I sit on a picnic table near a river. I am surrounded by geese and bumblebees feeding in a field of clover.
Twenty yards away, a homeless man sleeps on a table. Another 20 yards away, a homeless woman sleeps on a bench. In the parking lot, an 80s minivan covered almost entirely in duct tape captures my attention. The vehicle is covered with Christian slogans. I see an elderly couple inside with a Chihuahua. The man emerges with a guitar slung over his shoulder. He’s shouting at the woman.
It is early morning and the residents of the RV park are starting to stir, get about, tidy up. I hear conversations.
I think about this RV park and other RV parks and the interesting stories of dissipation and diaspora they contain. These stories intrigue me as a writer. I’m fascinated by their various “checking out” qualities and scenarios.
What makes an increasing number of Americans “check out” from society, on foot or in vehicles, and take to the roads, rivers, woods, willows, streets and beaches? Stateless, quiet, removed, marooned, some obviously ill, some obviously addled, mapless, meandering, with dogs and cats. Some have gone off the grid, but the vast majority remain firmly linked to the hive for banking, entertainment and communication. It’s still somewhat bracing to see a solar panel on a tent under a bridge or homeless woman with a smartphone streaming a show.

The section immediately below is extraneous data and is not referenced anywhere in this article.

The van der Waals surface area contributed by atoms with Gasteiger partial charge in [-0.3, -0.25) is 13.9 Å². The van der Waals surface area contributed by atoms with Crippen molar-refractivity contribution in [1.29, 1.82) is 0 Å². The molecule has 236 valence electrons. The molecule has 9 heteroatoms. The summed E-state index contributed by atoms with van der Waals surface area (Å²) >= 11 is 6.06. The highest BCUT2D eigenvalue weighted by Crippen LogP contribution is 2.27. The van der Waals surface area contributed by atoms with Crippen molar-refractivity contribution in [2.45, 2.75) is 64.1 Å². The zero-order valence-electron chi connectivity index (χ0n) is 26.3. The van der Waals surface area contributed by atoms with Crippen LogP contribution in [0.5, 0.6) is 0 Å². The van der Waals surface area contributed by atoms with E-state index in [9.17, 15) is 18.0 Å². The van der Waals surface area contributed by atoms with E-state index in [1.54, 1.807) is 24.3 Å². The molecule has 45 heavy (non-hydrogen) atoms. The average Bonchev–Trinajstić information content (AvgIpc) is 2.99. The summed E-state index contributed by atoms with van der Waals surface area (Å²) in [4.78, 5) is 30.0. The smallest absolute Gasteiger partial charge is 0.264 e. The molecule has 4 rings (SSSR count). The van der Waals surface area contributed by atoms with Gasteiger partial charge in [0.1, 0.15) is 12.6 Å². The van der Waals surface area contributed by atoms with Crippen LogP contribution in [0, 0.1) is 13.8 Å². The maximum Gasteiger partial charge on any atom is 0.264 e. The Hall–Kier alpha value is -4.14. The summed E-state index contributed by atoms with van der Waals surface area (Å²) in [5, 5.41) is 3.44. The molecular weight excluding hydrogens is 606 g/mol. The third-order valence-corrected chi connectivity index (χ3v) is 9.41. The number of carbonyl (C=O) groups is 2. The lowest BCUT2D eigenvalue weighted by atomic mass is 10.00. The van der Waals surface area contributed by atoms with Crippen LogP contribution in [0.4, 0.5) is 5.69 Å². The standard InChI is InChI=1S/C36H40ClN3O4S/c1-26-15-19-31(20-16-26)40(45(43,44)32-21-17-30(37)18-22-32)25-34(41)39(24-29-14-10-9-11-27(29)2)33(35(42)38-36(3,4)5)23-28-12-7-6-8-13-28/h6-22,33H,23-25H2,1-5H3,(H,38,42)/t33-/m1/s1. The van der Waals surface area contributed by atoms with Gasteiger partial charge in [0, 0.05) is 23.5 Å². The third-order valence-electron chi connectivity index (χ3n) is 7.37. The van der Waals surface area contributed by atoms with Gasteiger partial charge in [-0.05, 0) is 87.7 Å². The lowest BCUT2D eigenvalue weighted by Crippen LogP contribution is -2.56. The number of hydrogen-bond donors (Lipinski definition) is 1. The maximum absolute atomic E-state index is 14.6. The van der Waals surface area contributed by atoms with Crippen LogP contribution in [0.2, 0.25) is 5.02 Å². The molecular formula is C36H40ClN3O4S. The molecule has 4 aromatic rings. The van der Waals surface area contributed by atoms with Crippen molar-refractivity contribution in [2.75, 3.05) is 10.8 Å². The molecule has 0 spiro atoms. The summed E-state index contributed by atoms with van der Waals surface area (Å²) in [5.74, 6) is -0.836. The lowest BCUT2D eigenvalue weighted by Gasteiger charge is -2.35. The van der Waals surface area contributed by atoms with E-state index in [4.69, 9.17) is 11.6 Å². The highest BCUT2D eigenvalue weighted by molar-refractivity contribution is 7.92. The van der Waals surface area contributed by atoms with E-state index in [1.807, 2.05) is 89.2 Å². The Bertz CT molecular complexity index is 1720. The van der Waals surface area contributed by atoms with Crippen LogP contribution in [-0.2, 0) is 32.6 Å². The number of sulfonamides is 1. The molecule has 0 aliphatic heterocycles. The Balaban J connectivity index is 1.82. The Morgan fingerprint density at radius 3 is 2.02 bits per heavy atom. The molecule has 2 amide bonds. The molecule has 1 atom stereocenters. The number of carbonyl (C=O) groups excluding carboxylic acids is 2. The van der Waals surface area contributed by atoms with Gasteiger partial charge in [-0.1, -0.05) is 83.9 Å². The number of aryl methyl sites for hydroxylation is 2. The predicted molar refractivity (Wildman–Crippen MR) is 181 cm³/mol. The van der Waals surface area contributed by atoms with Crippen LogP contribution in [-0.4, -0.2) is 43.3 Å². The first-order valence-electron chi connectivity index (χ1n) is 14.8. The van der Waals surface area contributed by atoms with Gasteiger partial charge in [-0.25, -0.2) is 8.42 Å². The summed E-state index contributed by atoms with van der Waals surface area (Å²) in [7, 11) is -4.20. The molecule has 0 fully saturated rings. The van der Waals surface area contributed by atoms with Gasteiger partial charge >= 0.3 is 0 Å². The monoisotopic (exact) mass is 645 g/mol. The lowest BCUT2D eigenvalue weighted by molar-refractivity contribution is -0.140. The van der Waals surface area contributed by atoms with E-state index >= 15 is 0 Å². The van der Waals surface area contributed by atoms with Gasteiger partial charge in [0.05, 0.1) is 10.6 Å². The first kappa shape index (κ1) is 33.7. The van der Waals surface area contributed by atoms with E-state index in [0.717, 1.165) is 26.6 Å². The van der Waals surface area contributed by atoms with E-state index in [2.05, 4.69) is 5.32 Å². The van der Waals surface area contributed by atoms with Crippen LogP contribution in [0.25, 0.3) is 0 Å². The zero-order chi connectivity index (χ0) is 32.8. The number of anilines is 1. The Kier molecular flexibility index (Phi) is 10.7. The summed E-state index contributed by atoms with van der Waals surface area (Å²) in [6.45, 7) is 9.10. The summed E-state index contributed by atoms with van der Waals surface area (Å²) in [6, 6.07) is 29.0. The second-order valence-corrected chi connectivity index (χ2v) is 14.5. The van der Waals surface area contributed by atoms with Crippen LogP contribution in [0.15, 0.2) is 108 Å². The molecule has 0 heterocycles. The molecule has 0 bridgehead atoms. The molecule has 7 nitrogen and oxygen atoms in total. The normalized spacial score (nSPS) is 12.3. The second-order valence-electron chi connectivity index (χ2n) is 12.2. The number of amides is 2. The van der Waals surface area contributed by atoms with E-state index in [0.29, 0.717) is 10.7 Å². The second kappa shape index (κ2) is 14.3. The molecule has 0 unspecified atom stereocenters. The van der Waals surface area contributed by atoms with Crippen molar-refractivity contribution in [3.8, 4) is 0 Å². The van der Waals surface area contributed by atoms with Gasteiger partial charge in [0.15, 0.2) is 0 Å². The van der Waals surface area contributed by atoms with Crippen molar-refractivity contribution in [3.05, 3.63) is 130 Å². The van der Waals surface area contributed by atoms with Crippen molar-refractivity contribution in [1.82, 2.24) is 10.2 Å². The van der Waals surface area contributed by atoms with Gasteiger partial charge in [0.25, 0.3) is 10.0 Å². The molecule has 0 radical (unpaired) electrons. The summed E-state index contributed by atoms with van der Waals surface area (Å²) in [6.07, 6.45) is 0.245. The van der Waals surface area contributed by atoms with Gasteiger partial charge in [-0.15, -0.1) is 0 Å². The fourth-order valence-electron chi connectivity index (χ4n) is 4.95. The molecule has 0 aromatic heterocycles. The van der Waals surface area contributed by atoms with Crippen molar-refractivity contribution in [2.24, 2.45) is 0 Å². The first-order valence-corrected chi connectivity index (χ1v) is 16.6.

The next phase of my life will involve some “checking out,” for a spell, to assess and navigate my massive marginalization, but I plan to remain engaged with teaching workshops, writing, and going even deeper into my creative mind. I also want to continue helping others in subtle, decent ways without fanfare, recognition or recompense.
This is what I am thinking this morning on the river. The geese have stopped feeding and now are waddling straight for me.
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